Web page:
The Make and Use of Redwood Canoes by the Yurok Tribe


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Originally posted on Ancestral Arts:

Fallen redwood (Sequoia sempervirens) logs were hollowed with fire to form canoes by Pacific coast Indians of northwestern California (e.g. Yurok) that were sold to other tribes (Powers 1877, Chesnut 1902). Redwood trunks for canoes were gathered by the Yurok from the bar across the mouth of the Lower Klamath, or all along the coast where redwoods grow (Powers 1877). Redwood (and it’s relatives such as bald cypress) is known for having insect-repellant wood. It is also quite soft and easy to carve.

Yurok traditional redwood canoe. Photo credit: Yurok traditional redwood canoe.
Photo credit:

They were burned by the Yurok to suitable lengths, (one made in 1968 was 18 ft long x 3.5 ft wide x 1.5 ft deep) and the ends kept blunt rather than pointed (Powers 1877). To burn them into shape, pitch was spread on the area of wood to be burned, and when it was burned sufficiently deep, a piece…

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Grasshopper Hunting Methods of American Indians

Originally posted on Ancestral Arts:

Most American Indians ate grasshoppers (plus crickets and katydids: the orthoptera) as an integral part of their diet, collecting vast quantities in the summer, drying them and grinding them into flour to store for the winter.

They had many methods of gathering and trapping grasshoppers. The most simple gathering method was to merely pick them off vegetation during the early morning, when it was too cool for them to fly or jump off quickly.

At the most complex end of the spectrum, entire villages assembled to prepare pits and perform circle or or group drive hunts, surrounding a field and scaring grasshoppers inward simultaneously to drive the grasshoppers into the central pits. There were many variations on this method, from some Indians using fire to either drive the grasshoppers or kill them at the end, to driving them in a line towards a creek, where they were collected downstream in…

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7 Insects You’ll Be Eating in the Future

Originally posted on Ancestral Arts:

7 Insects You’ll Be Eating in the Future

Click the title for a article about a few popular insects eaten around the world, and their important potential as a more ubiquitous food source in the future given the global food (esp. protein) shortage crises.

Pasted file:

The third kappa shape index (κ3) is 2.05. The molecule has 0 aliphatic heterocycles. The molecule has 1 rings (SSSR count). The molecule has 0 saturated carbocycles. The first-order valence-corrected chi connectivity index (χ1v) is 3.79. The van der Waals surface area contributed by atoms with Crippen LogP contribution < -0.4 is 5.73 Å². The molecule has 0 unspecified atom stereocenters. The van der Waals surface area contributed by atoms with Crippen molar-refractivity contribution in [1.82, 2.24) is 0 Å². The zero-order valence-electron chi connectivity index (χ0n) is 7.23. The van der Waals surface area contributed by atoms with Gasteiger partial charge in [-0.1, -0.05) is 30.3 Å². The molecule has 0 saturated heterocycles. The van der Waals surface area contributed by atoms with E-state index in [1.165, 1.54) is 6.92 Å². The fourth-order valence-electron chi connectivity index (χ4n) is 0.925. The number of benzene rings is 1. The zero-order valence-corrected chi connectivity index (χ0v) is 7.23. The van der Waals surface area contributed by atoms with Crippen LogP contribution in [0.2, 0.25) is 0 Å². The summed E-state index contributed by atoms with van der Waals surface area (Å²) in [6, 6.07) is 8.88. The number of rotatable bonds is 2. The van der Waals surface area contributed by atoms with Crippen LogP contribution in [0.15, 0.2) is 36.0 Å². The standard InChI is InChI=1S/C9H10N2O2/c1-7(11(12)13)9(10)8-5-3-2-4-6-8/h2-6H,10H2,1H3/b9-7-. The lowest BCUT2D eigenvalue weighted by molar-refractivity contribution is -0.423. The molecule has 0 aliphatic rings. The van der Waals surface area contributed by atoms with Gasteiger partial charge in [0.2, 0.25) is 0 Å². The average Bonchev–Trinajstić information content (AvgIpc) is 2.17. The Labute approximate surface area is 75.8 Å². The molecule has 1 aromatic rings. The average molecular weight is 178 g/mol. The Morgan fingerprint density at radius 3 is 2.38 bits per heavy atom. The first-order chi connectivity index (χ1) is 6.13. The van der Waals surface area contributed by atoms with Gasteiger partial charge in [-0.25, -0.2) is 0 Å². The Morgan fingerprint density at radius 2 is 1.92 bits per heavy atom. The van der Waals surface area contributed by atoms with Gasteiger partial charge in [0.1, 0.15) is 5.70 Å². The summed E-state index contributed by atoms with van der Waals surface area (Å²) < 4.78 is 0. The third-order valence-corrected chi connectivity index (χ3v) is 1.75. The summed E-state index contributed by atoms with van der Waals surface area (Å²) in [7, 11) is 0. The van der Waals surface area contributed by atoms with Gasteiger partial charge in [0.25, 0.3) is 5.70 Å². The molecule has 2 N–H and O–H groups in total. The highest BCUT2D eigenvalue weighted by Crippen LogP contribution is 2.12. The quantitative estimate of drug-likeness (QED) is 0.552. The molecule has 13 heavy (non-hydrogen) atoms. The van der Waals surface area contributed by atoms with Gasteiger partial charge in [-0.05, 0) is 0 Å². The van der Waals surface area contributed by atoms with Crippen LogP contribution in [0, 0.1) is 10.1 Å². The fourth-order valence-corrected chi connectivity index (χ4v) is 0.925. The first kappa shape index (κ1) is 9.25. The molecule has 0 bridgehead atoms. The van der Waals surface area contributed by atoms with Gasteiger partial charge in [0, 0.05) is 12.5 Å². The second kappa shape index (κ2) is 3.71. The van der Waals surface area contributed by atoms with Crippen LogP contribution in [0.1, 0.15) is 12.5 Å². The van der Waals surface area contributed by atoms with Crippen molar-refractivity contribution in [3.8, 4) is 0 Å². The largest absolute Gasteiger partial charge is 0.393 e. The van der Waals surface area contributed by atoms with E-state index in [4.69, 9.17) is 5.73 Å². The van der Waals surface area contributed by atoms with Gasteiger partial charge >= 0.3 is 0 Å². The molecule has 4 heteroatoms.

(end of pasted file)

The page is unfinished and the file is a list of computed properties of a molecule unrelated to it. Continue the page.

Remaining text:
Some students from McGill University in Canada won the 2013 Hult prize, providing $1,000,000 in seed money for their project making protein-rich flour from insects, starting with grasshoppers (yes, 1 million bucks for bugs).

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Russians Put Frog in Milk to Prevent Spoilage


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Originally posted on Ancestral Arts:

Russians Put Frog in Milk to Prevent Spoilage

Click on the title to link to the original scientific article describing how they found many antimicrobial compounds secreted by frog’s skin.

This study was inspired by the old practice of Russians in putting frogs in their milk to keep it fresh!

1280px-European_Common_Frog_Rana_temporaria Rana temporaria. Credit: Wikipedia

The ancestral art of keeping milk fresh had a clever, simple solution for Russians; put a russian brown frog, aka the common frog (Rana temporaria) in it! This frog (which ranges across Europe and has many congeners across temperate areas such as the US) secretes a battery of antimicrobial compounds, preventing the milk from bacterial or fungal growth and souring.

I doubt it affected the milk flavor much if at all. I don’t think it’s disgusting; what sure is gross though is tasting or smelling rotten milk!

The only other way known to…

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New Map of Old North America Shows Indian Tribal Nations; what causes variation in tribe density?


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Originally posted on Ancestral Arts:

Aaron Carapella has compiled all the original (self-identified) names of the American Indians on a map showing the locations of their original homes. It immediately gives a sense of the extent and variety of Indians occupying the continent.

See the full story here: The Map of Native American Tribes You’ve Never Seen Before

Or go straight to the PDF file of the map: Tribal_Nations_Map_of North America

There is a separate map for Mexico you can find in the article.

Ethnoecological hypotheses for high density of Indian tribes and populations in California and the coastal Pacific Northwest:

Like other similar maps produced before (which usually show the names colonists gave to Indians, such as “Costanoan” for SF Bay Area Indians, which just means inhabiting the coast), another remarkable feature is the high diversity of tribes in California, as well as the Pacific Coast. I’d attribute this high diversity, which goes along…

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